Shortly after the World Health Organization declared the coronavirus outbreak a pandemic, the United Nations issued an appeal for a pause in hostilities around the world. In this paper, Bruce C. Rashkow discusses how the pandemic has impacted U.N. peacekeeping operations in response to such conflicts and explores the ways in which peacekeeping forces have been, and will likely continue to be, hampered by the pandemic.
Dina Temple-Raston and Harvey Rishikof’s paper explores how falsehoods and misinformation have affected the public’s response to pandemics—both past and present. It describes the Centers for Disease Control and Prevention’s field manual on epidemiology, and discusses New York’s failure to follow the manual at the beginning of the COVID-19 pandemic.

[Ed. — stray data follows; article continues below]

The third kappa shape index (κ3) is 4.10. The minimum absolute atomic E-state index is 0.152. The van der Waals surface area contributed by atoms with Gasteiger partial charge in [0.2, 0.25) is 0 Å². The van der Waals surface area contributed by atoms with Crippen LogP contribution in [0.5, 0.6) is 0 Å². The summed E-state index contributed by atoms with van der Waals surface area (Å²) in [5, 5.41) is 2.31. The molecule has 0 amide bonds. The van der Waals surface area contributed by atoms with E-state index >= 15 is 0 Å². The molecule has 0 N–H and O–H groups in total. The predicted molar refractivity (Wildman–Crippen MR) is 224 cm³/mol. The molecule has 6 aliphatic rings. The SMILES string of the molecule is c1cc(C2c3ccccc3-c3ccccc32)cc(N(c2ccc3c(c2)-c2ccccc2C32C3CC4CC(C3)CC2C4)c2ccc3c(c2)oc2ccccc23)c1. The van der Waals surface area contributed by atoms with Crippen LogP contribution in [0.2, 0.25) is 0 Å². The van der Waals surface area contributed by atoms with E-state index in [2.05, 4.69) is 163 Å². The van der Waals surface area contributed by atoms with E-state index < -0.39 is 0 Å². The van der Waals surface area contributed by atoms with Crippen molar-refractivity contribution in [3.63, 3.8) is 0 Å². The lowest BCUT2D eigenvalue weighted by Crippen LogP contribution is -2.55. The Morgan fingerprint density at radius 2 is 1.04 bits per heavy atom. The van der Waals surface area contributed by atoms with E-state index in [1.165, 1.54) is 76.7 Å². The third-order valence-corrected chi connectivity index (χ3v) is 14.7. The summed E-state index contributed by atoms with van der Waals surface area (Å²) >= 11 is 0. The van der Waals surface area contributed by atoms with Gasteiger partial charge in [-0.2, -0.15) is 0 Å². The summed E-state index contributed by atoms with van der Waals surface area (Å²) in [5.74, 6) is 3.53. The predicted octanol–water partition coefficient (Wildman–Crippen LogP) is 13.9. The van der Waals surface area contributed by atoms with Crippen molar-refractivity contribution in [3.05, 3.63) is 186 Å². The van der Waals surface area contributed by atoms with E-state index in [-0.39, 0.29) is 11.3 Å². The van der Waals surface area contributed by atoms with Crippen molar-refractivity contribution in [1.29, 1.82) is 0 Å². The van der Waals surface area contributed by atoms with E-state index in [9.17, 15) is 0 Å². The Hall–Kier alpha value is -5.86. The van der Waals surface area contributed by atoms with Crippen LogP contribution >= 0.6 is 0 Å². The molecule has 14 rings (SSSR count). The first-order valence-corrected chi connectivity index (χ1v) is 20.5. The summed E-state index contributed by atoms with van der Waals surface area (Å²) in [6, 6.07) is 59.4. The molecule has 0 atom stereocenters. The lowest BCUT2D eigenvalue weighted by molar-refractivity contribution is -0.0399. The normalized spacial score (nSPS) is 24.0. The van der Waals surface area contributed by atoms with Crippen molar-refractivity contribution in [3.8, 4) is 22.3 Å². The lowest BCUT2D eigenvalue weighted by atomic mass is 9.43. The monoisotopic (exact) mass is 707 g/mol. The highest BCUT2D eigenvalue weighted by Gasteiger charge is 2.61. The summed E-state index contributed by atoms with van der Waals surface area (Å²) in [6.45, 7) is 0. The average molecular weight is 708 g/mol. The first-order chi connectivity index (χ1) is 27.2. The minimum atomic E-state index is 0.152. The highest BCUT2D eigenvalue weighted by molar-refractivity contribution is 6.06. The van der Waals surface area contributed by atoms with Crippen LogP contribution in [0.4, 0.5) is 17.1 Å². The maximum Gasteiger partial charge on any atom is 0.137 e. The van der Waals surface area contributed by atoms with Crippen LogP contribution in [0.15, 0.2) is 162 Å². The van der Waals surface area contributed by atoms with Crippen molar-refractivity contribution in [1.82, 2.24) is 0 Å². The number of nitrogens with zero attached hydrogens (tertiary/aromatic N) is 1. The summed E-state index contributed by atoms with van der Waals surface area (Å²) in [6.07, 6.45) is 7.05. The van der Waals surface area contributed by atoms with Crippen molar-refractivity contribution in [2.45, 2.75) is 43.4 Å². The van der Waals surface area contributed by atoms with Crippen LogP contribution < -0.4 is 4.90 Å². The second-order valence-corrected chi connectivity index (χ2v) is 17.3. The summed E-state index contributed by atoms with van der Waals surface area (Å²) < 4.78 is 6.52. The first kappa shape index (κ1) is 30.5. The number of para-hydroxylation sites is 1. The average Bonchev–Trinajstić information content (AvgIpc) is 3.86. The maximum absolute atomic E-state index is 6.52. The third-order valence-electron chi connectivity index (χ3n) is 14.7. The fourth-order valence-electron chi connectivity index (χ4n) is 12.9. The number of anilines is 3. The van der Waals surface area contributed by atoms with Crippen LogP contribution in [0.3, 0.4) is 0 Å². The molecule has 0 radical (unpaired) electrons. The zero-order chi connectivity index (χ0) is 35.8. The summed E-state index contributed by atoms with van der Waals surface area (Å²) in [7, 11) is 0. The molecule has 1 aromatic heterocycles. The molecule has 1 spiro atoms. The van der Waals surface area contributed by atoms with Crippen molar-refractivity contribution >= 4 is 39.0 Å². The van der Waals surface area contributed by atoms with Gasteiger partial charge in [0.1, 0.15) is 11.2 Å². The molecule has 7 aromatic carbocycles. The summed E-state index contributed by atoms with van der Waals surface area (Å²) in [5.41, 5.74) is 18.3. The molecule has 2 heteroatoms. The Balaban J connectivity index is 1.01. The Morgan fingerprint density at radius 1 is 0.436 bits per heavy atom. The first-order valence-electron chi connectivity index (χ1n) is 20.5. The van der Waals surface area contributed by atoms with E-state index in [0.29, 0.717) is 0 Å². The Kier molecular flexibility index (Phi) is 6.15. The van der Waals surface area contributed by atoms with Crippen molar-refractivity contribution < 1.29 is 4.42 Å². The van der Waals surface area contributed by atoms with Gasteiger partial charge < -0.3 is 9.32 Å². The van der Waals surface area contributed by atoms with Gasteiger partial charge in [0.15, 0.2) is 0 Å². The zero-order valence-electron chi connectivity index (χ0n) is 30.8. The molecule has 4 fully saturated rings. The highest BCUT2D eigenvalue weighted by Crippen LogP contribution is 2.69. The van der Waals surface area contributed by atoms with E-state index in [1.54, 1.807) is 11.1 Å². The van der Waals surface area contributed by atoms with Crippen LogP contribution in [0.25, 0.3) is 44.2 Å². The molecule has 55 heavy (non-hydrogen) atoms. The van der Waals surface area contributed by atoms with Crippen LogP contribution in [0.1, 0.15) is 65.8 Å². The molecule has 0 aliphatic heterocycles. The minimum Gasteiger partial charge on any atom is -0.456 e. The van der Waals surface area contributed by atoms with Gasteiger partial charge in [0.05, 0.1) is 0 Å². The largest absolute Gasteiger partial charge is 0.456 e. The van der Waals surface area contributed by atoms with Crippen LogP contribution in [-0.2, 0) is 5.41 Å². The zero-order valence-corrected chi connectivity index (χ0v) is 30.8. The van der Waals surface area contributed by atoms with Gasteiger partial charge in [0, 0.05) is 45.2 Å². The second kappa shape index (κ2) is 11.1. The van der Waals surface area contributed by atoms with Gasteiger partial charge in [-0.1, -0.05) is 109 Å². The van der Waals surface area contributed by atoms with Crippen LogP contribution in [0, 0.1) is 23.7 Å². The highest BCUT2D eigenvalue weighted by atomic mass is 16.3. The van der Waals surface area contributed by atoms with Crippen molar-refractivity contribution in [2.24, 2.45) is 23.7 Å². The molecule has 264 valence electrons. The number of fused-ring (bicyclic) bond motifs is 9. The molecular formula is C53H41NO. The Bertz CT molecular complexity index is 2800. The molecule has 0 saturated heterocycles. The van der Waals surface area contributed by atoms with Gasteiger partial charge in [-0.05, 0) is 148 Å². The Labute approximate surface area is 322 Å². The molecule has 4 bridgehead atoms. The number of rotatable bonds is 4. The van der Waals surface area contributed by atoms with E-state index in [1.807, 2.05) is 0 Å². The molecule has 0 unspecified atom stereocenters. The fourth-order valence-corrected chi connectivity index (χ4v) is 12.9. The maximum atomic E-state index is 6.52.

The paper also outlines the broad legal framework federal and state governments can use to communicate or enforce their powers in response to pandemics; and concludes by identifying unaddressed pandemic-related disinformation issues on social media platforms.